In 1995, my high school had a college day, local, state colleges came to the school with tables set up, and you could ask questions, get information and even apply to some of the colleges. At the time, I wanted to be a teacher and had my mindset on two colleges. I applied to Western Michigan University and was accepted on the spot. I came home from school and announced I was a WMU BRONCO and that was it. I had no testing stress. I did not fret over an essay or worry about admission envelopes arriving. I did not visit the campus until the day my dad brought me to my dorm room. No costly college tour visits. I was accepted and that was good enough for me.
Today everything is very different. My younger cousins are hiring tutors for testing. They are taking practice tests and retaking tests until they get the desired score for admissions. Long road trips and flights to visit potential colleges are booked as early as their 10th grade year.
After applying and agonizing over essays, they are losing sleep over the college admission envelopes arriving in the mail. It is nail biting to witness and hear about, let alone experience. If you are a parent going through this, I feel for you. Check out these parental tips from the educational experts at Magoosh. In addition, if you are looking for online test prep that is enjoyable and affordable, check them out.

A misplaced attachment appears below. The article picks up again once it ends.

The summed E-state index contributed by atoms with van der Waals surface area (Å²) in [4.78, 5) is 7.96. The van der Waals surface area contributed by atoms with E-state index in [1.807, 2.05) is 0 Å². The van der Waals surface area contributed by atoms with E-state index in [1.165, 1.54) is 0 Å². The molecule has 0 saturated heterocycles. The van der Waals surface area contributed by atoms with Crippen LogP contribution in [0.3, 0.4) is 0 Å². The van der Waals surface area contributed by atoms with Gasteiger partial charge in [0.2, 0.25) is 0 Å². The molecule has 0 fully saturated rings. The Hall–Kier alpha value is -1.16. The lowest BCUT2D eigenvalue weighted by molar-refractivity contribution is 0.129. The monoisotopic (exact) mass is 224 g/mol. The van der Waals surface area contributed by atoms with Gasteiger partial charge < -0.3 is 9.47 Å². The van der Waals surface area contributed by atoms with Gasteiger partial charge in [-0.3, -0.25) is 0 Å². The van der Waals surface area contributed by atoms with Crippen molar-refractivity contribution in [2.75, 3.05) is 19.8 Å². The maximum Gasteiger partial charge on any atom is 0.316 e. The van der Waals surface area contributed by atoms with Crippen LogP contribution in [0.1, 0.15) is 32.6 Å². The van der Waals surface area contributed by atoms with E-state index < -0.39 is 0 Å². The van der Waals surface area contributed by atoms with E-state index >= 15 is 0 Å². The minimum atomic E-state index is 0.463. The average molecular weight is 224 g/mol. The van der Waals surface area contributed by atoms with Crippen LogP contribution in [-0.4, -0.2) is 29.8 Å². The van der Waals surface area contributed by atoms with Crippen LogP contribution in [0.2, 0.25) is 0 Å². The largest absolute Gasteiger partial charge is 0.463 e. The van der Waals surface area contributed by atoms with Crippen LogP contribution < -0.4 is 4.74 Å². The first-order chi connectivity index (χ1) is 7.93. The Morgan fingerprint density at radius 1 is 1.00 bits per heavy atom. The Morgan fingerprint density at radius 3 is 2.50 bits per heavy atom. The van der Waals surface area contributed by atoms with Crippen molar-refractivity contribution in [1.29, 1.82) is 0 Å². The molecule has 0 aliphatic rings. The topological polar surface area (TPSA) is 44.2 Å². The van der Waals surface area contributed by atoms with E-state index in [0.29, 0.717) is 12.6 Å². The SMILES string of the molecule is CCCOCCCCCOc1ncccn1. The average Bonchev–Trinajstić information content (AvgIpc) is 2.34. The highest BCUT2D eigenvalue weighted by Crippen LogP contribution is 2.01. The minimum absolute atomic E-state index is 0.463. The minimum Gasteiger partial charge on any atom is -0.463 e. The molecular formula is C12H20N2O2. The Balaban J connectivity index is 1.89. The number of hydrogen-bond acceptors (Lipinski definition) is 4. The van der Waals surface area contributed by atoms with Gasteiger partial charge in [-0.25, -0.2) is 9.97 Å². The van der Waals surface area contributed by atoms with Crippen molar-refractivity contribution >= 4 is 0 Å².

Keep an open mind — there’s no such thing as one “perfect” school. There are many schools that offer great educational programs and opportunities that are unique to their name. There is always something special about the school your child decides to go to.
Have a plan to finance the education. Whether parents have already saved for their child’s tuition, plan to use financial aid, or will be relying on students loans, always make sure you know how much the total cost for attending each of the college options will be.
Stay off social media. You don’t want to see other parents boasting about their child’s admission to their favorite school—it will just make you more stressed while your child is waiting for their results.
Don’t let your child take it personally. Millions of national and international students apply each year to attend college. Even if you child is at the top of their class, sometimes things are out of their control.
Have a Plan B. If they don’t get into their dream college, they can take a gap year which will strengthen their application for next school year. Always have a backup plan so they’re not at a loss after college admissions season.
What do you have to lose?
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